What: Puttin’ on the Ritz
Where: Belfry Theatre
When: Opens tonight, continues to May 8
Tickets: $23 to $52 (250-385-6815)
If not for “the drunk, the quack, the dwarf and the bum,” the Belfry Theatre’s first hit might never have been staged.
The show in question, Puttin’ on the Ritz, was a rollicking revue featuring the music of Irving Berlin. Now remounted by the Belfry Theatre to celebrate the theatre’s 40th anniversary, the original Puttin’ on the Ritz was only the second production the company had staged. The first was a co-production of David Freeman’s Creeps with the Bastion Theatre.
When founded in the mid-1970s, the Belfry Theatre had little money. Don Shipley, the artistic director of the time, realized he was $3,000 short of the bare-bones budget required for Puttin’ on the Ritz. So he approached the Belfry’s chairman of the board, Patrick (Paddy) Stewart, for help.
Stewart persuaded three cronies — Brian Winsby, Camille LaBossiere and Kelly Covin — to match his $750 investment. Winsby was a general practitioner, LaBossiere was a Royal Roads University professor and Covin owned Garden of Eden Boutique, a Victoria sex shop.
“The alliance was known vernacularly as ‘the drunk, the quack, the dwarf and the bum’ and the show we invested in actually made money,” Stewart wrote in an article commemorating a 1994 re-staging of Puttin’ on the Ritz.
The most unlikely investor was probably the late Covin. An eccentric drinking buddy of Stewart’s, he had been a novelist and script writer for the Bonanza TV series before opening the Garden of Eden. Stewart and Covin regularly convened at the Red Lion bar to booze it up and talk about Hemingway and Faulkner.
Stewart had previously bankrolled Covin’s sex shop to the tune of $1,200. So when his friend asked him to invest in the Belfry’s new show, Covin was happy to return the favour. However, Stewart notes he “gave the money on the assurance that he would not have to set foot in the theatre.”
Glynis Leyshon is directing the new production of Puttin’ on the Ritz — and also directed the 1994 remount. She has heard the tale of how the Belfry met Covin to receive his $750 in cash.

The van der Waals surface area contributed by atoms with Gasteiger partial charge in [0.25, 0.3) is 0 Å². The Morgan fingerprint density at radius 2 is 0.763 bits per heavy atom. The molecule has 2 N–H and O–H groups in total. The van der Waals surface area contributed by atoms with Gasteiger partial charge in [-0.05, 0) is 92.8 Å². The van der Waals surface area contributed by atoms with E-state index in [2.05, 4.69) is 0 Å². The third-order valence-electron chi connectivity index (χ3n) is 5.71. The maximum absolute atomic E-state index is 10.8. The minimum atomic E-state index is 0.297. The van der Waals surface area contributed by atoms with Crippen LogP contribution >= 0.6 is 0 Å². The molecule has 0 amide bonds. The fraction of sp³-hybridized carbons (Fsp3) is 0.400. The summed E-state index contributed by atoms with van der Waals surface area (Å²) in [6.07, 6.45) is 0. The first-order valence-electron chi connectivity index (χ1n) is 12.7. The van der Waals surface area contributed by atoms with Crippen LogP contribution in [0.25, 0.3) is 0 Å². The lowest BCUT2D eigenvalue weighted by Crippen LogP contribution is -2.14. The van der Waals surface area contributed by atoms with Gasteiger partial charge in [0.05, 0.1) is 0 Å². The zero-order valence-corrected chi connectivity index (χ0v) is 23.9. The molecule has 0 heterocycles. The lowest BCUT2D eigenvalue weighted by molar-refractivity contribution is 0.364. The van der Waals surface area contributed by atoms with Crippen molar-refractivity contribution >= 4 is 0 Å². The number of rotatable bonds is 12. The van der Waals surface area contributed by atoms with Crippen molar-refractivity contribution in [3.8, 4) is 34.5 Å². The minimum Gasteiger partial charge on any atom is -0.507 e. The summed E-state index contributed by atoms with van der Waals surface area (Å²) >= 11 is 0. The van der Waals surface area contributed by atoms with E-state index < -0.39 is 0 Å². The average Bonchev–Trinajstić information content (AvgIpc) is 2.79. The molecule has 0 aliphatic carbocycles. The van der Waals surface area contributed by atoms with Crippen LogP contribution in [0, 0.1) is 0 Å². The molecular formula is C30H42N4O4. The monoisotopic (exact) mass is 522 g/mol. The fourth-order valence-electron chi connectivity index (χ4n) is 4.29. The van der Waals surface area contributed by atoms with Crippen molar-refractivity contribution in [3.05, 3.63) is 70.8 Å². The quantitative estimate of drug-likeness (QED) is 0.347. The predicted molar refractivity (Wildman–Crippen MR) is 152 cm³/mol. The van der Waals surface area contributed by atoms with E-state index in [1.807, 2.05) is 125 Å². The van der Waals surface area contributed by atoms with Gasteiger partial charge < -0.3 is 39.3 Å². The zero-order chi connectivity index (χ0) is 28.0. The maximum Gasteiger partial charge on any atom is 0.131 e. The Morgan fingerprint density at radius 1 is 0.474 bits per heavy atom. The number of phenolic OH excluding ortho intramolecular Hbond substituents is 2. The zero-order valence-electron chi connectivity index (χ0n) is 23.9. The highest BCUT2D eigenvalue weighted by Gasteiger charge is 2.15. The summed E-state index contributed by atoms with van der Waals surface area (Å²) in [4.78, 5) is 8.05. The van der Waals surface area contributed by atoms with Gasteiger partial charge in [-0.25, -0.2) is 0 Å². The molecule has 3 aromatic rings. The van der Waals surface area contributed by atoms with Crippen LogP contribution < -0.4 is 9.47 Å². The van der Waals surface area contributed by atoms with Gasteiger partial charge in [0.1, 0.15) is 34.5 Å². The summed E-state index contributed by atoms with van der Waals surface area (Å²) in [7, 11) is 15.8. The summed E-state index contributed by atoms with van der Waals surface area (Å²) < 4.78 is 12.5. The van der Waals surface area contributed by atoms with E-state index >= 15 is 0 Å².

“He didn’t want anything on the books. He did, truly, give us the money in small-denomination bills in some paper bags.”
Despite humble beginnings, Puttin’ on the Ritz was a boffo success in 1977. Shipley, interviewed this week, credited a superior cast and production team. The original show starred Bill Hosie, Danny Costain, Mary Swinton and Sheila McCarthy (who later starred in the movie I’ve Heard the Mermaids Singing and TV show Little Mosque on the Prairie). Judith Marcuse was the choreographer; Ken MacDonald designed the set.
“It really was quite a stellar creative team,” Shipley said.
At the time, British farces were all the rage in Victoria. Shipley, bucking the trend, convinced the Bastion to join the Belfry in co-producing Creeps, a dark drama about men dealing with cerebral palsy. Emboldened after that show drew audiences, Shipley conceived and created Puttin’ on the Ritz, which samples more than 40 Berlin tunes and splices them together with good-humoured routines.
After its five-week run in Victoria, impresario David Y.I. Lui snapped up Puttin’ on the Ritz for a Vancouver remount. Then Christopher Newton, artistic director of the Shaw Festival, included the show in his season. Puttin’ on the Ritz was not only a success, it had legs.
Shipley recalled everyone in the original production did double-duty and more. Leyshon, who later became the Belfry’s artistic director, was not directly connected with the show, but helped out by painting the grand piano white at MacDonald’s insistence.
Because it was borrowed, the piano was first coated in “rubber cement” so the white paint could be removed after the run. “The piano was ‘voila!’ — back to black,” Leyshon recalled.
Her mom helped sew the costumes. “It really was like, we have a barn, let’s make a play. It was just friends, really. Friends of the theatre putting it together,” she said. Shipley went on to become one of Canada’s notable theatre directors, serving as co-artistic director of the Stratford Festival and at Harbourfront Centre in Toronto. Based in Stratford, he now works as a consultant for Montreal’s ArtsGames, an artistic counterpart to the Olympic and Paralympic Games.
Shipley said he became the Belfry Theatre’s first artistic director — a tenure he recalled fondly — almost by chance.
“I just came to visit Victoria, I hadn’t planned on staying. [Glynis] said: ‘You know, there’s this great little space here reminiscent of the Vancouver East Cultural Centre. You should go and have a look at it.’ And I did. And I stayed five years.”